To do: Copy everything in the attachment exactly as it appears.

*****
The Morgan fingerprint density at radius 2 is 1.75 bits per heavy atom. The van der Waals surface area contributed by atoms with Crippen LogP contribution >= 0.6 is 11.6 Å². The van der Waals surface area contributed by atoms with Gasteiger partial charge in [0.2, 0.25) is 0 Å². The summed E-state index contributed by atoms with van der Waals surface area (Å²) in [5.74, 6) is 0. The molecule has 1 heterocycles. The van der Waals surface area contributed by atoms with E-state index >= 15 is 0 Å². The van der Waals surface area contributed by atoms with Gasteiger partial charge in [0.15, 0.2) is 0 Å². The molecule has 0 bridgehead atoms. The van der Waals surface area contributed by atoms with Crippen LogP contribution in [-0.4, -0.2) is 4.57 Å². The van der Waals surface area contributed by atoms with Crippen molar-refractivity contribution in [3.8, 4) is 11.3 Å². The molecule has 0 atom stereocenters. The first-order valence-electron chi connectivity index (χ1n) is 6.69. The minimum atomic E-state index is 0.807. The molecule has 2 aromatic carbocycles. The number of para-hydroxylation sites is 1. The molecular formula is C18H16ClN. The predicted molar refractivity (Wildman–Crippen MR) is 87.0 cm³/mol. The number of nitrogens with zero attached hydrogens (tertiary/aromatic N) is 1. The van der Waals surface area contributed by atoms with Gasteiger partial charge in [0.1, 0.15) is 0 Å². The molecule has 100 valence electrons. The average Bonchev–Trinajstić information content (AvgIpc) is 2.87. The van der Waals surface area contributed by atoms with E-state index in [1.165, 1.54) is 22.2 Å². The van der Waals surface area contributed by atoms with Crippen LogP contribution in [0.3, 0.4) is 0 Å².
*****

The Morgan fingerprint density at radius 2 is 1.75 bits per heavy atom. The van der Waals surface area contributed by atoms with Crippen LogP contribution >= 0.6 is 11.6 Å². The van der Waals surface area contributed by atoms with Gasteiger partial charge in [0.2, 0.25) is 0 Å². The summed E-state index contributed by atoms with van der Waals surface area (Å²) in [5.74, 6) is 0. The molecule has 1 heterocycles. The van der Waals surface area contributed by atoms with E-state index >= 15 is 0 Å². The van der Waals surface area contributed by atoms with Gasteiger partial charge in [0.15, 0.2) is 0 Å². The molecule has 0 bridgehead atoms. The van der Waals surface area contributed by atoms with Crippen LogP contribution in [-0.4, -0.2) is 4.57 Å². The van der Waals surface area contributed by atoms with Crippen molar-refractivity contribution in [3.8, 4) is 11.3 Å². The molecule has 0 atom stereocenters. The first-order valence-electron chi connectivity index (χ1n) is 6.69. The minimum atomic E-state index is 0.807. The molecule has 2 aromatic carbocycles. The number of para-hydroxylation sites is 1. The molecular formula is C18H16ClN. The predicted molar refractivity (Wildman–Crippen MR) is 87.0 cm³/mol. The number of nitrogens with zero attached hydrogens (tertiary/aromatic N) is 1. The van der Waals surface area contributed by atoms with Gasteiger partial charge in [0.1, 0.15) is 0 Å². The molecule has 100 valence electrons. The average Bonchev–Trinajstić information content (AvgIpc) is 2.87. The van der Waals surface area contributed by atoms with E-state index in [1.165, 1.54) is 22.2 Å². The van der Waals surface area contributed by atoms with Crippen LogP contribution in [0.3, 0.4) is 0 Å².